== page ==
At William B. Fitzgerald's weekly lunches, one may find himself sated next to a prince or plumber, a bank president or small depositor. One thing is more certain: Whatever your state in life, someone quite different is likely to be at the next place.
An invitation to these informal Thursday gatherings limited to eight or 10 has become one of the more coveted tickets in town in the three years they're been held.They take place in a small, elegant dining room in the back of the Connecticut Avenue offices of the Independence Federal Savings and Loan, of which Fitzgerald is president.
Fitzgerald says he wanted to bring together a mix of people for "the betterment of the community . . . people with no link, no chance to sit down and get to know one another. I thought we'd do it about a dozen times. The idea just kept going."
The ranks of luncheon guests have grown to several hundred now, and yesterday it was their turn. More than 300 took Fitzgerald to lunch, at the Madison, and Fitztgerald, being one who has always advocated speaking the truth at his affairs spoke right up and suggested they take him every July.
Yesterday's occasion marked the 10th birthday of Independence, the first integrated savings and loan institution in the city. Fitzgerald, 46, is a Washington who began as a home-insulation mechanic and later built a successful real-estate business.
While no one will say specifically what is said at any of the "Thursday lunches - they are off the record - yesterday's turnout was testimony to Fitzgerald's civic enterprise. The crowd was a typical Fitzgerald mix of the city's government and business leaders, writers and lawyers, blacks and whites, men and woman.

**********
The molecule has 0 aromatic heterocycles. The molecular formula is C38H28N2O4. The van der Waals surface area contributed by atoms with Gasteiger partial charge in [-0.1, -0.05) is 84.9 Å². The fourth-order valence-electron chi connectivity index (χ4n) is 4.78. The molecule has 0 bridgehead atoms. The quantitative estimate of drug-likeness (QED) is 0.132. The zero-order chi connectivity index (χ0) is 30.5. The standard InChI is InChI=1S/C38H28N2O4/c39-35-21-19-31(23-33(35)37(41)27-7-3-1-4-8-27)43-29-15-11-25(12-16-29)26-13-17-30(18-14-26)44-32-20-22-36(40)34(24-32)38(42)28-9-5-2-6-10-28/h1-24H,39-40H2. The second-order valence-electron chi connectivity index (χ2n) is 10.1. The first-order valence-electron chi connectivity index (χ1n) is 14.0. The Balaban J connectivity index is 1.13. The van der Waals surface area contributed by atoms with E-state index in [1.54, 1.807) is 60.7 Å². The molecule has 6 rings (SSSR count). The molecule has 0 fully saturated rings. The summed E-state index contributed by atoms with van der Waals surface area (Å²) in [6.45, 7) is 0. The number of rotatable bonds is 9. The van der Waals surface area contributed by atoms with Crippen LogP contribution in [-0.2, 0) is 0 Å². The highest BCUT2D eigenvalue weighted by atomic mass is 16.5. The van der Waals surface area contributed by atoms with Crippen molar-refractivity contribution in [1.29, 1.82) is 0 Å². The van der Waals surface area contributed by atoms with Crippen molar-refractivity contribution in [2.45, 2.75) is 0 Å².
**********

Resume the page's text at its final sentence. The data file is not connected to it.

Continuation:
"We have two gentlemen in this room, one of whom will be the next mayor," said Fitzgerald, meaning Sterling Tucker and Marion Barry.
Fitzgerald says his Thursday luncheons are "educational for everybody, and out of them relationships have developed and endured for the betterment of the community. We might have a woman who says she's been denied a loan, and there's a banker sitting there. Because of the luncheons, dozens of businesses have been helped."
Fitgerald says national and international issues are discussed, individual with different views on these issues invited. But the conversation usually gets back to the city.
Of course, the luncheons do nothing to hurt his savings-and-loan business either. But then no one ever said Fitzgerald wasn't a sharp businessman.
"Oh, it helps the business, as a residual," he said. "We do benefit economically. But it wasn't done for that."
Fitzgerald jokingly told his audience yesterday that the luncheon was "just a tryout" for something even bigger, maybe a cruise. "You think you could deal with each other for about a week? Because if you think so we can plan it."
He probably could, too, except as he said. "What would happen to the city?"